I haven't watched the vids yet, so this response is strictly on the girl's article referring to the method.
I would agree to an extent.
If Zeke were with a submissive, frail person, his fears would be more severe, he would probably have more
fears, and his fear aggression would likely be more than it ever was. (Currently he hasn't had any remnants of fear aggression in probably about a year or more.)
On the other hand, if Z were with an aggressive person(not just dominant...aggressive), he would still be submissive, but his fear aggression would escalate greatly. He would probably actually be more submissive,
but with more severe and more frequent fear aggressive outbursts.
When I worked at Petsmart, we had a very aggressive (pardon my French) ASS
who had a Shepherd mix. The Shepherd mix was very sweet, but extremely
unsure of himself, and therefore a little unpredictable. The owner wanted him to be aggressive(what a dumb ass) and tried to encourage him to bite, lunge, bark, generally be mean. When brought to the salon I was asked to help(lucky me). A lot of his aggression was fear based---because of his owner's aggressive nature, the poor dog really didn't know who to trust and just lunged at everyone. So naturally it was very hard to get him groomed. We did get him washed, safely, and he calmed down some. But for the brushing, nail clipping, ear cleaning, etc, he had to be muzzled. He just didn't trust us to be so close to him, and touching him so much. (We ended up skipping the nail clipping and ear cleaning, and much of the brushing...he was so stressed.) By the time we were done, even though he was stressed, he was much less aggressive and even almost relaxed around us.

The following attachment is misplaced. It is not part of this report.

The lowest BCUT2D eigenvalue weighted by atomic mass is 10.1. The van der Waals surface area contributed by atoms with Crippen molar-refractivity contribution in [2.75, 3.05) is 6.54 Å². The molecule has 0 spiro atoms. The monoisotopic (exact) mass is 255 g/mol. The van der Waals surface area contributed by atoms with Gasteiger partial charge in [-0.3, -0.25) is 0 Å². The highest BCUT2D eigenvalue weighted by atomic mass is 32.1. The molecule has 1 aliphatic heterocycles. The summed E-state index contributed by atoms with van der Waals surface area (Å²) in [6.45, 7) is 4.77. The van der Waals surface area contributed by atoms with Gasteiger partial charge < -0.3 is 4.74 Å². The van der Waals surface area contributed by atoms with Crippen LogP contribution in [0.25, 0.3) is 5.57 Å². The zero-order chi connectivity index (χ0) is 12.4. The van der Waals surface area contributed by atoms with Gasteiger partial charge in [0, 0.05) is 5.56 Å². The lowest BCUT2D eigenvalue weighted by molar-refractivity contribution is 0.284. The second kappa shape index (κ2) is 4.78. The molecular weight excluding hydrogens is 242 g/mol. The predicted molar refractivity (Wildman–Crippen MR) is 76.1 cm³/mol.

The minute his owner walked in the door he was barking and growling and scared.
So...definitely say our own behavior impacts our dogs.
(And by the way....we refused to groom him again, for both the dog's safety and ours. But boy did I want to take him home. :dogsad